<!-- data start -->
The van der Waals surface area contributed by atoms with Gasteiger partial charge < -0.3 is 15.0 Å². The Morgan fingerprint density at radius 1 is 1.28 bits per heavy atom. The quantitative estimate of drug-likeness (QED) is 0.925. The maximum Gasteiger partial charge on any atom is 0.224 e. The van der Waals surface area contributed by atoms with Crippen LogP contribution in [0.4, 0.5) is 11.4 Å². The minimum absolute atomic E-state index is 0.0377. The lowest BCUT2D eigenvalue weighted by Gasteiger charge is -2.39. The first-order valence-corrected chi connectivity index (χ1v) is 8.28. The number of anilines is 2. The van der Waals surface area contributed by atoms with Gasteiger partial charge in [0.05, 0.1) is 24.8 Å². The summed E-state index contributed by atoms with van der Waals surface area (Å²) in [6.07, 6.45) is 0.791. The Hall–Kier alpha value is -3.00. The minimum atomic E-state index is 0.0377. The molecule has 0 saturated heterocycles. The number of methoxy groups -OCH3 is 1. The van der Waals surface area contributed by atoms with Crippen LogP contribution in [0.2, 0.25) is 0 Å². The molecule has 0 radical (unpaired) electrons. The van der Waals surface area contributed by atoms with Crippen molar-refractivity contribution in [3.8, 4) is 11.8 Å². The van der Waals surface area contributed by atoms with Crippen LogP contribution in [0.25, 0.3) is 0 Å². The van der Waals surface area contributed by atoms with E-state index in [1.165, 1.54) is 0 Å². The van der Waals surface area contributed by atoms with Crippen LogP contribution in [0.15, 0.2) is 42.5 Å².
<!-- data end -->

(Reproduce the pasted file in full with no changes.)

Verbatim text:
The van der Waals surface area contributed by atoms with Gasteiger partial charge < -0.3 is 15.0 Å². The Morgan fingerprint density at radius 1 is 1.28 bits per heavy atom. The quantitative estimate of drug-likeness (QED) is 0.925. The maximum Gasteiger partial charge on any atom is 0.224 e. The van der Waals surface area contributed by atoms with Crippen LogP contribution in [0.4, 0.5) is 11.4 Å². The minimum absolute atomic E-state index is 0.0377. The lowest BCUT2D eigenvalue weighted by Gasteiger charge is -2.39. The first-order valence-corrected chi connectivity index (χ1v) is 8.28. The number of anilines is 2. The van der Waals surface area contributed by atoms with Gasteiger partial charge in [0.05, 0.1) is 24.8 Å². The summed E-state index contributed by atoms with van der Waals surface area (Å²) in [6.07, 6.45) is 0.791. The Hall–Kier alpha value is -3.00. The minimum atomic E-state index is 0.0377. The molecule has 0 saturated heterocycles. The number of methoxy groups -OCH3 is 1. The van der Waals surface area contributed by atoms with Crippen LogP contribution in [0.2, 0.25) is 0 Å². The molecule has 0 radical (unpaired) electrons. The van der Waals surface area contributed by atoms with Crippen molar-refractivity contribution in [3.8, 4) is 11.8 Å². The van der Waals surface area contributed by atoms with Crippen LogP contribution in [0.25, 0.3) is 0 Å². The van der Waals surface area contributed by atoms with E-state index in [1.165, 1.54) is 0 Å². The van der Waals surface area contributed by atoms with Crippen LogP contribution in [0.15, 0.2) is 42.5 Å².